On June 1, 2012, Secretary of State Hillary Rodham Clinton traveled to Norway, the second stop on her trip to seven countries. In Oslo, Secretary Clinton delivered keynote remarks at a global health conference hosted by the Norwegian government titled, "A World in Transition: Charting a New Path in Global Health."
In her remarks, the Secretary urged both donor and partner countries to address global health differently than they have in the past and stressed the connection between maternal mortality, strong health systems, and country ownership. Secretary Clinton applauded U.S. participation in the Saving Mothers, Giving Life partnership, along with Merck for Mothers, Every Mother Counts, and the American College of Obstetricians and Gynecologists, and announced that the United States is committing $75 million to this partnership.
Secretary Clinton said, "...If you really want to know how strongly a country's health system is, look at the well-being of its mothers." She then continued, "Women's health means more than just maternal health and therefore we must look to improve women's health more generally, because it is an unfortunate reality that women often face great health disparities. And improving women's health has dividends for entire societies, from driving down child mortality rates to sparking economic growth."
Secretary Clinton then underscored the importance of country ownership in global health. She said:
"...We will achieve real gains in maternal health and global health more generally only with effective country ownership. Now, one or two programs in isolation are not enough. It takes an integrated, country-owned approach... To us, country ownership in health is the end state where a nation's efforts are led, implemented, and eventually paid for by its government, communities, civil society and private sector. To get there, a country's political leaders must set priorities and develop national plans to accomplish them in concert with their citizens, which means including women as well as men in the planning process. And these plans must be effectively carried out primarily by the country's own institutions, and then these groups must be able to hold each other accountable.
"...So while nations must ultimately be able to fund more of their own needs, country ownership is about far more than funding. It is principally about building capacity to set priorities, manage resources, develop plans, and carry them out. We are well aware that moving to full country ownership will take considerable time, patience, investment, and persistence."
Following her remarks at the global health conference, Secretary Clinton joined Norwegian Foreign Minister Jonas Gahr Stoere for a press availability in which they discussed the Arctic, Afghanistan, Burma, Egypt, and NATO, among other topics. Secretary Clinton said, "One of the primary purposes of my being here today is to say thank you -- not only thank you to the Norwegian Government, but to the Norwegian people. The United States is very grateful for the leadership and partnership that we enjoy with Norway. On every issue, whether it be peace or security, human rights or development, we know that we can work with, count on, and make progress if we are teaming up with the Norwegians."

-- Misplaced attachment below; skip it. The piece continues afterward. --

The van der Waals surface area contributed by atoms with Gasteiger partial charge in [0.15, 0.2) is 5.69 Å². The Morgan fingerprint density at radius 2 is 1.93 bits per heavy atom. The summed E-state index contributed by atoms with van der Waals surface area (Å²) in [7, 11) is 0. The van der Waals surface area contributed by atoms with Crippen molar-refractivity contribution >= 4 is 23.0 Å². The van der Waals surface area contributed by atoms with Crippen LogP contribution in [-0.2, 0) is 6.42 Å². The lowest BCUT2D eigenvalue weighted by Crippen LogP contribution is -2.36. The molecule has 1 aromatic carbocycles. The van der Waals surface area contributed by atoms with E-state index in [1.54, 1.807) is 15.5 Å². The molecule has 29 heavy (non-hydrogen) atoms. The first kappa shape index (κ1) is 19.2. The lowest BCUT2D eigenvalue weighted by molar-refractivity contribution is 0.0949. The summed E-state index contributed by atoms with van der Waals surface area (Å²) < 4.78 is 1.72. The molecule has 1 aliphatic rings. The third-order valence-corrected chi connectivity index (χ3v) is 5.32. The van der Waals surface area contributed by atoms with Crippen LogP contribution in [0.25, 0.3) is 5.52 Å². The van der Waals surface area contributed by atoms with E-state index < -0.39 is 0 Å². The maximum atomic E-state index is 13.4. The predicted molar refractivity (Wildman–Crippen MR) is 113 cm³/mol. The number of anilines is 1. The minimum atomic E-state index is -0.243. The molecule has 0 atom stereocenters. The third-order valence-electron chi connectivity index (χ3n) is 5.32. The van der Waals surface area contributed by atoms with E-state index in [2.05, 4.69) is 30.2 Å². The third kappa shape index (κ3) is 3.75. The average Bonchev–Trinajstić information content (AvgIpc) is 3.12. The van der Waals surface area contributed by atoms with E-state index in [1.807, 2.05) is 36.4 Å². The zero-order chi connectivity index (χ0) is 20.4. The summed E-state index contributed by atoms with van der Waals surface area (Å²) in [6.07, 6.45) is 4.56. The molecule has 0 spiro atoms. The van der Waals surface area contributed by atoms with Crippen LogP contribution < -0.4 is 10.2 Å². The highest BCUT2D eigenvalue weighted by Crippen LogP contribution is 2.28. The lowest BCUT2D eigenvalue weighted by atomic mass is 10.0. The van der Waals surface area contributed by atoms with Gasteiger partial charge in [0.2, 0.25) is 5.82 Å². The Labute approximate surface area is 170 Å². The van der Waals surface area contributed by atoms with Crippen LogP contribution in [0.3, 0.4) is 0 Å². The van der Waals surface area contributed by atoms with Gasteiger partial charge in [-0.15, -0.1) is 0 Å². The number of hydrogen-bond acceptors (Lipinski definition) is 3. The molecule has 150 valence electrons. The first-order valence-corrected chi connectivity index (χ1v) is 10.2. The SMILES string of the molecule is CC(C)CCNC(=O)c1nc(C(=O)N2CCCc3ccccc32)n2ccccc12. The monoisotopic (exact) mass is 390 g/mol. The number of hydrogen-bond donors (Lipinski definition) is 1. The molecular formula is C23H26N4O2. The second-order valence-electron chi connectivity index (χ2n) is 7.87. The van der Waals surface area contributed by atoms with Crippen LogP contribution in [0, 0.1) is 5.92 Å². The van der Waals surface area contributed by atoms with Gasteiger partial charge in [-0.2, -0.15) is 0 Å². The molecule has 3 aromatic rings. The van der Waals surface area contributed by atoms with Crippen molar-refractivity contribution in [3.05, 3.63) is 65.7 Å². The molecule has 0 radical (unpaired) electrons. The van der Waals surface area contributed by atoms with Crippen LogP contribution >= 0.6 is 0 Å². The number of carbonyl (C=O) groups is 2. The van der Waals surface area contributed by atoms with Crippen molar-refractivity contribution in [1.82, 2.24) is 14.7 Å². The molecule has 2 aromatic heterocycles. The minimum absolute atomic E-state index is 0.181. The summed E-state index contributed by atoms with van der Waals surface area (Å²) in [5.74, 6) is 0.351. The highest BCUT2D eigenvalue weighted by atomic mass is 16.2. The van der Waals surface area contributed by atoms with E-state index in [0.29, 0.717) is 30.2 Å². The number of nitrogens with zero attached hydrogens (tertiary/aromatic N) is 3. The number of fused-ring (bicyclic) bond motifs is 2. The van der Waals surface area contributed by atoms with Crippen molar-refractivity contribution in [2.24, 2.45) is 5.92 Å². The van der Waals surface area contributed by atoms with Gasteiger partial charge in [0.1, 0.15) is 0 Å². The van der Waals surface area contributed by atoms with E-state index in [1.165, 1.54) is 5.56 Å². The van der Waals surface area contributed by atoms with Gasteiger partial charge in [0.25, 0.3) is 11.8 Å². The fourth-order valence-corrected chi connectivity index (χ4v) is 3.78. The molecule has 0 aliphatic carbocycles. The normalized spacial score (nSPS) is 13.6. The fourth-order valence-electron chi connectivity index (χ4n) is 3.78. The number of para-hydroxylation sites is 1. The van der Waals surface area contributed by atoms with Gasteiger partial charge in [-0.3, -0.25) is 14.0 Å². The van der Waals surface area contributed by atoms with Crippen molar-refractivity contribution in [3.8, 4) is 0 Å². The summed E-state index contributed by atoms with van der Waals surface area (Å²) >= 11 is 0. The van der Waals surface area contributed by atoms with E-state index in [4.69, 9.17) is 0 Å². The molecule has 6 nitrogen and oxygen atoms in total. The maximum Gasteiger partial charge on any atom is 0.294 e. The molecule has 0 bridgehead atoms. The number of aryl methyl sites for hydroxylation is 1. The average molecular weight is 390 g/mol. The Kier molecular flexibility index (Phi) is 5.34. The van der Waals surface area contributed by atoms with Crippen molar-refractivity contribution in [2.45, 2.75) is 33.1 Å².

On June 2, Secretary Clinton and Foreign Minister Store traveled to Tromso, north of the Arctic Circle and home of the Arctic Council Permanent Secretariat. In Tromso, the Secretary and Foreign Minister discussed U.S.-Norwegian cooperation in the Arctic, including on climate change and the sustainable development of untapped resources. Secretary Clinton said:
"The United States and Norway are closely coordinating to ensure that the Arctic Council is a important and is the key place where nations gather to chart the future of the Arctic. We were very pleased to sign the first agreement that came out of the Arctic Council last year on the search-and-rescue responsibilities in the Arctic. We're working on a new agreement to deal with oil spills and other emergencies. But there's a big agenda that has to be addressed in a very deliberative but intensive way.
"Now back in the United States, the Obama Administration is pushing hard to ratify the Law of the Sea Convention, which has provided the international framework for exploring these new opportunities in the Arctic. We abide by the international law that undergirds the convention, but we think the United States should be a member, because the convention sets down the rules of the road that protect freedom of navigation, provide maritime security, serve the interests of every nation that relies on sea lanes for commerce and trade, and also sets the framework for exploration for the natural resources that may be present in the Arctic."
While in Norway, Secretary Clinton also met with young political leaders. You can view photographs of her meeting with the young leaders on the Norwegian Foreign Ministry's Flickr photostream; more photos of the Secretary's visit to Norway are available on U.S. Embassy Oslo's Facebook page.
On June 3, Secretary Clinton will travel to Stockholm, Sweden, for meetings with senior Swedish officials to discuss a range of issues, including green energy, Internet freedom, Afghanistan, and the Middle East. In Stockholm, she will also participate in a Climate and Clean Air Coalition event on short-lived climate pollutants. Follow @usembassysweden on Twitter and go to www.state.gov for more on her travel.